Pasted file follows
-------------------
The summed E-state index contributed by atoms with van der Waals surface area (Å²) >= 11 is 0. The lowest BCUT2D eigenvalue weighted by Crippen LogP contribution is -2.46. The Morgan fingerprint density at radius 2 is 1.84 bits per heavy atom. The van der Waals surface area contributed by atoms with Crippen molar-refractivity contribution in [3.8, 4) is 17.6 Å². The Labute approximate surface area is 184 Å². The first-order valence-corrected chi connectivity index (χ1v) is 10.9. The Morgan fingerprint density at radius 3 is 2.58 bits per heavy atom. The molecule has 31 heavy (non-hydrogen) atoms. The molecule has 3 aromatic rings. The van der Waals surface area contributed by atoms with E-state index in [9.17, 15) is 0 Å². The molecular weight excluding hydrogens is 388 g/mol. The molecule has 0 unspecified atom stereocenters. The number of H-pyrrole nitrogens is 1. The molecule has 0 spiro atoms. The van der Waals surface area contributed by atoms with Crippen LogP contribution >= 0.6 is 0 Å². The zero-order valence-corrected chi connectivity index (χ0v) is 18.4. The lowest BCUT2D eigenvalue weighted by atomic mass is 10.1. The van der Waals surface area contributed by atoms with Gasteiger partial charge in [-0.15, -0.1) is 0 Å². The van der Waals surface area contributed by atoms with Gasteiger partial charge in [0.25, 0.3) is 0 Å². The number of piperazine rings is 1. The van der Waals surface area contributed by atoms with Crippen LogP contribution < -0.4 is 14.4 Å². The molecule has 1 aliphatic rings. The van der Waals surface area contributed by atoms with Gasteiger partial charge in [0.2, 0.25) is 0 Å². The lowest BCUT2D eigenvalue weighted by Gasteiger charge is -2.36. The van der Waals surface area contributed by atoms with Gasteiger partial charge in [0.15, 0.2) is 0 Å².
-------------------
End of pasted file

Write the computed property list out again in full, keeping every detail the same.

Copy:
The summed E-state index contributed by atoms with van der Waals surface area (Å²) >= 11 is 0. The lowest BCUT2D eigenvalue weighted by Crippen LogP contribution is -2.46. The Morgan fingerprint density at radius 2 is 1.84 bits per heavy atom. The van der Waals surface area contributed by atoms with Crippen molar-refractivity contribution in [3.8, 4) is 17.6 Å². The Labute approximate surface area is 184 Å². The first-order valence-corrected chi connectivity index (χ1v) is 10.9. The Morgan fingerprint density at radius 3 is 2.58 bits per heavy atom. The molecule has 31 heavy (non-hydrogen) atoms. The molecule has 3 aromatic rings. The van der Waals surface area contributed by atoms with E-state index in [9.17, 15) is 0 Å². The molecular weight excluding hydrogens is 388 g/mol. The molecule has 0 unspecified atom stereocenters. The number of H-pyrrole nitrogens is 1. The molecule has 0 spiro atoms. The van der Waals surface area contributed by atoms with Crippen LogP contribution >= 0.6 is 0 Å². The zero-order valence-corrected chi connectivity index (χ0v) is 18.4. The lowest BCUT2D eigenvalue weighted by atomic mass is 10.1. The van der Waals surface area contributed by atoms with Gasteiger partial charge in [-0.15, -0.1) is 0 Å². The van der Waals surface area contributed by atoms with Gasteiger partial charge in [0.25, 0.3) is 0 Å². The number of piperazine rings is 1. The van der Waals surface area contributed by atoms with Crippen LogP contribution < -0.4 is 14.4 Å². The molecule has 1 aliphatic rings. The van der Waals surface area contributed by atoms with Gasteiger partial charge in [0.2, 0.25) is 0 Å². The lowest BCUT2D eigenvalue weighted by Gasteiger charge is -2.36. The van der Waals surface area contributed by atoms with Gasteiger partial charge in [0.15, 0.2) is 0 Å².